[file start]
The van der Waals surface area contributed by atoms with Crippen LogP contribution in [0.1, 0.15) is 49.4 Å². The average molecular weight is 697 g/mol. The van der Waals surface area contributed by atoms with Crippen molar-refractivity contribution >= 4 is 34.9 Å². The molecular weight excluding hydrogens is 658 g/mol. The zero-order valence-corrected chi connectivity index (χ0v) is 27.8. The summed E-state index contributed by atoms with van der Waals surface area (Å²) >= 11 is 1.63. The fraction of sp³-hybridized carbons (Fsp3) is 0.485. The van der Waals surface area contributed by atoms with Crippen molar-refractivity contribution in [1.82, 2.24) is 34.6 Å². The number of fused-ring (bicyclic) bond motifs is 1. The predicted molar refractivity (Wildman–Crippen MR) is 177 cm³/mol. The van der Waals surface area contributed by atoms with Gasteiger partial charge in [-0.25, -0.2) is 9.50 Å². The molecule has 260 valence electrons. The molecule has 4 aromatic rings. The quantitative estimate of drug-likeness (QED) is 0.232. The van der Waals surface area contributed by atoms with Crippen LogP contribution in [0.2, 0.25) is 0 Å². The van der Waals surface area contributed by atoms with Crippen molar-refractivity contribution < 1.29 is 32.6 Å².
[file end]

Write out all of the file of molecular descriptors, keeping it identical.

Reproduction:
The van der Waals surface area contributed by atoms with Crippen LogP contribution in [0.1, 0.15) is 49.4 Å². The average molecular weight is 697 g/mol. The van der Waals surface area contributed by atoms with Crippen molar-refractivity contribution >= 4 is 34.9 Å². The molecular weight excluding hydrogens is 658 g/mol. The zero-order valence-corrected chi connectivity index (χ0v) is 27.8. The summed E-state index contributed by atoms with van der Waals surface area (Å²) >= 11 is 1.63. The fraction of sp³-hybridized carbons (Fsp3) is 0.485. The van der Waals surface area contributed by atoms with Crippen molar-refractivity contribution in [1.82, 2.24) is 34.6 Å². The number of fused-ring (bicyclic) bond motifs is 1. The predicted molar refractivity (Wildman–Crippen MR) is 177 cm³/mol. The van der Waals surface area contributed by atoms with Gasteiger partial charge in [-0.25, -0.2) is 9.50 Å². The molecule has 260 valence electrons. The molecule has 4 aromatic rings. The quantitative estimate of drug-likeness (QED) is 0.232. The van der Waals surface area contributed by atoms with Crippen LogP contribution in [0.2, 0.25) is 0 Å². The van der Waals surface area contributed by atoms with Crippen molar-refractivity contribution < 1.29 is 32.6 Å².